Student as Scholar: “We want to inspire creative thinkers”

Dr. Jason Pearson is clearly excited. “I think this has a shot of being a legacy project. We want to inspire creative thinkers. This may sound cliché, but if we can teach students to learn through exploration, we empower them to change the world.”

Dr. Pearson is a member of UPEI’s Student-as-Scholar (SaS) group. Inspired by the vision laid out in UPEI’s Strategic Research Plan, the SaS group is exploring exciting new ways to expand undergraduate student research opportunities across their entire education.

“We know this is already happening in pockets around the university,” says Dr. Pearson. “We’d like to make this type of learning a more formal hallmark of UPEI. We have an opportunity to engage students through research and exploration rather than by sitting them in a lecture theatre.”

The UPEI SaS group hosted a successful set of workshops earlier this spring and brought together faculty, staff, and students in a dialogue.

“It was really exciting,” says Dr. Pearson. “We had excellent facilitation for the workshops by Dr. Mick Healey and Dr. Sue Vajoczki. They helped us discover that much of what we’re looking for is already happening informally on campus. Together, we came up with 250 ideas that we could all implement into the learning environment. The innovation is already here.”

The next set of workshops begin the morning of June 25. Dr. Pearson calls this a review and primer for those who haven’t been involved in the discussion until now. That afternoon, the committee is hosting an event called Swap Shop: Dialogue on Engaging students.

From June 26 to 28, there will be a series of half-day workshops on designing inquiry-based courses.

Registration for any of the workshops can be done online. For more information, visit the SaS committee website, or contact Dr. Jason Pearson at jpearson@upei.ca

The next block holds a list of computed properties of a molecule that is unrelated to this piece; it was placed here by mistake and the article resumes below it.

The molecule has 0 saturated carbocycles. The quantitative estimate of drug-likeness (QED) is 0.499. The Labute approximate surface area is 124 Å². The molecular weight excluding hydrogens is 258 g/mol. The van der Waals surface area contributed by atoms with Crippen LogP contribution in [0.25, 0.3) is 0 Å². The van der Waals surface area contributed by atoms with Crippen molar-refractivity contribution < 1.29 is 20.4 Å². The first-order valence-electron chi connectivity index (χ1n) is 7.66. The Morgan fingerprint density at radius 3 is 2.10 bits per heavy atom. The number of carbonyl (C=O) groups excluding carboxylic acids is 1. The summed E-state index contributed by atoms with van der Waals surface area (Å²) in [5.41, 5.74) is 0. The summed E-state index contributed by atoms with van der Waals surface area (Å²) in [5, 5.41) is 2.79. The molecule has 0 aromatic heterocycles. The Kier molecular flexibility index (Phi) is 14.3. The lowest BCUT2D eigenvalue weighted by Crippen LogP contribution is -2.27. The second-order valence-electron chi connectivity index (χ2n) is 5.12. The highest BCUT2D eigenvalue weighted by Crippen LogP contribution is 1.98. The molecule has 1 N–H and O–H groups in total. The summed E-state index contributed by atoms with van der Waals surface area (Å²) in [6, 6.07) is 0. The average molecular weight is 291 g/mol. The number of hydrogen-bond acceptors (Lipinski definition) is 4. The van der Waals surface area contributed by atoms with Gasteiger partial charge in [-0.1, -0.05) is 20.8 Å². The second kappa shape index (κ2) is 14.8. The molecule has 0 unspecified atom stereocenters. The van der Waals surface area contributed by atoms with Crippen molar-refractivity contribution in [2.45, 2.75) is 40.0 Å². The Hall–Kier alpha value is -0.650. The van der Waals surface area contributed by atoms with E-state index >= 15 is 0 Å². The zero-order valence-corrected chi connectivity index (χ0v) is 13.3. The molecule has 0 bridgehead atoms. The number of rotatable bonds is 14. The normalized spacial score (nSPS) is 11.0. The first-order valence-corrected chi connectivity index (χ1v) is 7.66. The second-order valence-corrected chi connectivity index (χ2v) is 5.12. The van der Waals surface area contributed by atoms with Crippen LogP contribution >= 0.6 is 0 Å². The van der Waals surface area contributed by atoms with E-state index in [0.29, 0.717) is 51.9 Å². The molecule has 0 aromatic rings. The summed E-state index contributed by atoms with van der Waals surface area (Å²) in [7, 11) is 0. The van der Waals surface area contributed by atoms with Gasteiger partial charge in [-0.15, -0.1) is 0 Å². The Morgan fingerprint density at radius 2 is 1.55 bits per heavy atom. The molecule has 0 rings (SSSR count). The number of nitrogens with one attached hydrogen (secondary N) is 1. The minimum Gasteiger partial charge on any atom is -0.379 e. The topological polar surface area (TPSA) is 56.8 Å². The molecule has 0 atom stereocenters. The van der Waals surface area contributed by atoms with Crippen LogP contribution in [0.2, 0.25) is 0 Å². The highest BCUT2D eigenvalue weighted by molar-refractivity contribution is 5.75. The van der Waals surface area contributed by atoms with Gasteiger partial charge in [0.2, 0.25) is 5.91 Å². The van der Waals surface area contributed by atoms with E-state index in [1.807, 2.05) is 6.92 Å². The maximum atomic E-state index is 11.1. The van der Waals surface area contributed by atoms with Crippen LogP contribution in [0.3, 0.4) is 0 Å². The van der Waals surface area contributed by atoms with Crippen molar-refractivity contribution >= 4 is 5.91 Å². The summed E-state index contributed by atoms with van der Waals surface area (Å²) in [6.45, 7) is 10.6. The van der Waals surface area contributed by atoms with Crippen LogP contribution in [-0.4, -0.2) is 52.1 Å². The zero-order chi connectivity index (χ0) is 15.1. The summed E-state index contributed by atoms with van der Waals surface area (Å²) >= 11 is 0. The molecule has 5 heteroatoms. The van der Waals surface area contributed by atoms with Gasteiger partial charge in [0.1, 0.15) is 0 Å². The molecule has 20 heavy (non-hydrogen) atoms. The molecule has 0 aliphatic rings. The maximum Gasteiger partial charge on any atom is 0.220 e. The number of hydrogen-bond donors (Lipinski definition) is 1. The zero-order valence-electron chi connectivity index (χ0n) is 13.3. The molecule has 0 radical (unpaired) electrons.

PEI National Park: a story told in photos

 “Because Prince Edward Island is relatively small, we’re lucky to have an excellent aerial photographic record of the entire Island,” says Dr. Josh MacFadyen, Research Associate of UPEI’s Institute for Island Studies. “We’re able to look at these photos and see how the land has changed because of both human use and natural occurrences. Nowhere are these changes more apparent than in PEI National Park.”

The air force made the first comprehensive tip-to-tip aerial photographic survey of the province in 1935.

“PEI National Park came into being just a year later in 1936,” says Dr. MacFadyen, “and the next set of aerial photos reveal a very different landscape from the string of farms and cottages that dotted the North Shore. What’s amazing is, at the time of the first survey, landowners in the area which would become the park had no idea their property would soon be expropriated for this project.”

The most dramatic changes, says Dr. MacFadyen, occurred on Robinsons Island.

Dr. Josh MacFadyen stands beside a series of aerial photos illustrating the changes to Robinsons Island over time: submitted photoDr. Josh MacFadyen stands beside a series of aerial photos illustrating the changes to Robinsons Island over time: submitted photo

“Here’s a five-kilometre-long island at what is essentially the centre of the park,” he says. “In the 1950s, the park administrators had this idea that a highway could be built across it, bridging the tourist strongholds of Cavendish in the west and Dalvay in the east. Unfortunately for the administration, nature had other ideas.”

The closure of Little Harbour to the east changed the tides of the area, and began a process of erosion that continues today. The highway was abandoned, but other attempts to bring visitors to Robinsons Island included a campsite in the 1970s, and all of these processes are visible by comparing the photos over time.

“Similar changes are visible in Greenwich, a much more recent addition to the park, although here the most dramatic changes occurred naturally as forests and large sand dunes reclaimed farm fields over time."

Dr. MacFadyen and Dr. Alan MacEachern have curated an exhibit of aerial photographs entitled “Aerial Photography, Landscape Change, and PEI National Park” for the Confederation Centre Art Gallery. The gala opening is Saturday, June 16 from 7-9 pm.

For more information, contact the gallery at 628-6111, or visit the exhibit website.